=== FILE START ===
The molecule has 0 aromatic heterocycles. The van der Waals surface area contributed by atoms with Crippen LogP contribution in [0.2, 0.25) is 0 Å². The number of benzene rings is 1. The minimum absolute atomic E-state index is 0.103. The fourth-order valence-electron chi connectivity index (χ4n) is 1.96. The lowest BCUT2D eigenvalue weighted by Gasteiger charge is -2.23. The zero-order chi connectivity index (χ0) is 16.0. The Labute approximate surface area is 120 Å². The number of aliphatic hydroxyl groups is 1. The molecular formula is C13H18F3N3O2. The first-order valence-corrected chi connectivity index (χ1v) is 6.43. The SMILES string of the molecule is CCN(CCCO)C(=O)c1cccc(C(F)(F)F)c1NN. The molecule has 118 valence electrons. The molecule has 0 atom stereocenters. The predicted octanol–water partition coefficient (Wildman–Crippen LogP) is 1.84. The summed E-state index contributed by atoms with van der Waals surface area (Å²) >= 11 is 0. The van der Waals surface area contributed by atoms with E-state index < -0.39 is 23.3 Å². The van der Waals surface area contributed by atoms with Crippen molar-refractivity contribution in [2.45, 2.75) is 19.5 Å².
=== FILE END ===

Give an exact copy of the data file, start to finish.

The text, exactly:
The molecule has 0 aromatic heterocycles. The van der Waals surface area contributed by atoms with Crippen LogP contribution in [0.2, 0.25) is 0 Å². The number of benzene rings is 1. The minimum absolute atomic E-state index is 0.103. The fourth-order valence-electron chi connectivity index (χ4n) is 1.96. The lowest BCUT2D eigenvalue weighted by Gasteiger charge is -2.23. The zero-order chi connectivity index (χ0) is 16.0. The Labute approximate surface area is 120 Å². The number of aliphatic hydroxyl groups is 1. The molecular formula is C13H18F3N3O2. The first-order valence-corrected chi connectivity index (χ1v) is 6.43. The SMILES string of the molecule is CCN(CCCO)C(=O)c1cccc(C(F)(F)F)c1NN. The molecule has 118 valence electrons. The molecule has 0 atom stereocenters. The predicted octanol–water partition coefficient (Wildman–Crippen LogP) is 1.84. The summed E-state index contributed by atoms with van der Waals surface area (Å²) >= 11 is 0. The van der Waals surface area contributed by atoms with E-state index < -0.39 is 23.3 Å². The van der Waals surface area contributed by atoms with Crippen molar-refractivity contribution in [2.45, 2.75) is 19.5 Å².